An AC induction motor has a much simpler armature - typically copper bars forming the 'squirrel cage'. The copper cross section can be larger, more effective cooling is possible and there is no need for electrical insulation.  With a variable frequency drive, it is possible to design the induction motor for high efficiency operation (i.e. low slip) - with fixed frequency induction motors there is a severe tradeoff between starting torque (rquiring high slip) and efficiency. An additional benefit from the high efficiency design is that the torque speed curve is steep providing an inherent traction control.

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Posted by erikem on Tuesday, December 18, 2007 12:47 AM
 Railway Man wrote:

That's the clearest explanation of the size/output limitation on a D.C. generator I've ever read.  Same for the clear and concise comparison of the torque/speed characteristics of A.C. and D.C. motors.

Thanks for the nice compliment.

The information for the DC generators was from the chapter on DC generators in the "Standard Handbook for Electrical Engineers" published every ten years or so by McGraw-Hill. I have several editions of the book and the chapter on DC generators hadn't changed much between the 10th edition published in the 60's and the 13th edition published in the 90's. As the name implies, these books are a nice reference on electrical (as opposed to electronic) engineering.

The info on DC series motors versus AC induction motors was from an electrical machinery course I took in my senior year at UCB - turned out that was one of the most useful courses I took at Cal as part of my job over the last decade and a half has been designing magnets.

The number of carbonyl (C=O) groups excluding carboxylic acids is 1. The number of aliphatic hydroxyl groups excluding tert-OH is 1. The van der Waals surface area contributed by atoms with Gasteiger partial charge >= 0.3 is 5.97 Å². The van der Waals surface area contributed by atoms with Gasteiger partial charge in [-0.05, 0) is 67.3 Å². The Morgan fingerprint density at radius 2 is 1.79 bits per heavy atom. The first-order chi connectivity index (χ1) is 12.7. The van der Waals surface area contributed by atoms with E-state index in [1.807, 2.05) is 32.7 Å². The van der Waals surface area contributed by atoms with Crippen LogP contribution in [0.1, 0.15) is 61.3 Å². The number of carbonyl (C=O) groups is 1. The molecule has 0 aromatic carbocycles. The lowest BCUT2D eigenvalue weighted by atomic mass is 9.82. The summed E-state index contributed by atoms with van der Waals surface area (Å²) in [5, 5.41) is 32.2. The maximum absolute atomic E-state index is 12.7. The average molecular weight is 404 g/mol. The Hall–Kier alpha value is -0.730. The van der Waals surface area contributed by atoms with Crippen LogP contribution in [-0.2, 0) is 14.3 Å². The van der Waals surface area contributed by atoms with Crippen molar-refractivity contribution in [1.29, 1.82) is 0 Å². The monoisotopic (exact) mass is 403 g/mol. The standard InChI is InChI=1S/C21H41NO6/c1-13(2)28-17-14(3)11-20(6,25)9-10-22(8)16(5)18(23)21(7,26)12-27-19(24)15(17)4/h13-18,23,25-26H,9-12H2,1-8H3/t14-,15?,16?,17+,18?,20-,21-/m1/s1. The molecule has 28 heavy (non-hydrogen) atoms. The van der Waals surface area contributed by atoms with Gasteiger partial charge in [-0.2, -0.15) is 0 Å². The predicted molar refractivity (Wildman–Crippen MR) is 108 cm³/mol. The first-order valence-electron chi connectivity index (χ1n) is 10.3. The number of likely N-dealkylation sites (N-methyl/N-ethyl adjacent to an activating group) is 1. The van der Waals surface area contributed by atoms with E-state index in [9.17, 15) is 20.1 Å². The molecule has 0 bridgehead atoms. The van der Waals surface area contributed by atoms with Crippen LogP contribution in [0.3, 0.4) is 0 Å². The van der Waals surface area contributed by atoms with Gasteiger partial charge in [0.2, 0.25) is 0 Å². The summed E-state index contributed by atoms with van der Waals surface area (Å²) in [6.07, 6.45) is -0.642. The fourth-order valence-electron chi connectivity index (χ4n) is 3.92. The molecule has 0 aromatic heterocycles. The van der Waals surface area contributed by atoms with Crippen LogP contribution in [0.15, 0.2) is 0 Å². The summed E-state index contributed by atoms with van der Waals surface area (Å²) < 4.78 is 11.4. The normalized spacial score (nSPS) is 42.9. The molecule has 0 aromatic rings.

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Posted by blue streak 1 on Tuesday, January 8, 2008 10:59 PM
one question. is the AC output to the traction motors always the same or is it variable in relation to the motor's speed and what is the frequency?
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Posted by DMUinCT on Wednesday, January 9, 2008 12:29 PM

 VVVF (Variable Voltage - Variable Frquency) Drive works on the principle that an AC motor (any AC Motor) RPM (Revolutions Per minutes) is a product of the number of Poles (windings) and the Frequency of the applided Voltage.  Example, a 2 pole motor at 60 HTZ turns at 3600 RPM.

  If you wind the motor with more Poles the base RPM is lower (Synchronize Speed).  Apply more Voltage and you get more Torque, not speed.  If the you are to run an AC Motor at a Frequency less than the designed Frequency you WILL develope Heat but it still works, just add Blowers.  If you design a railroad locomotive for 50 mph service, the gearing and motor design RPM should be near that speed.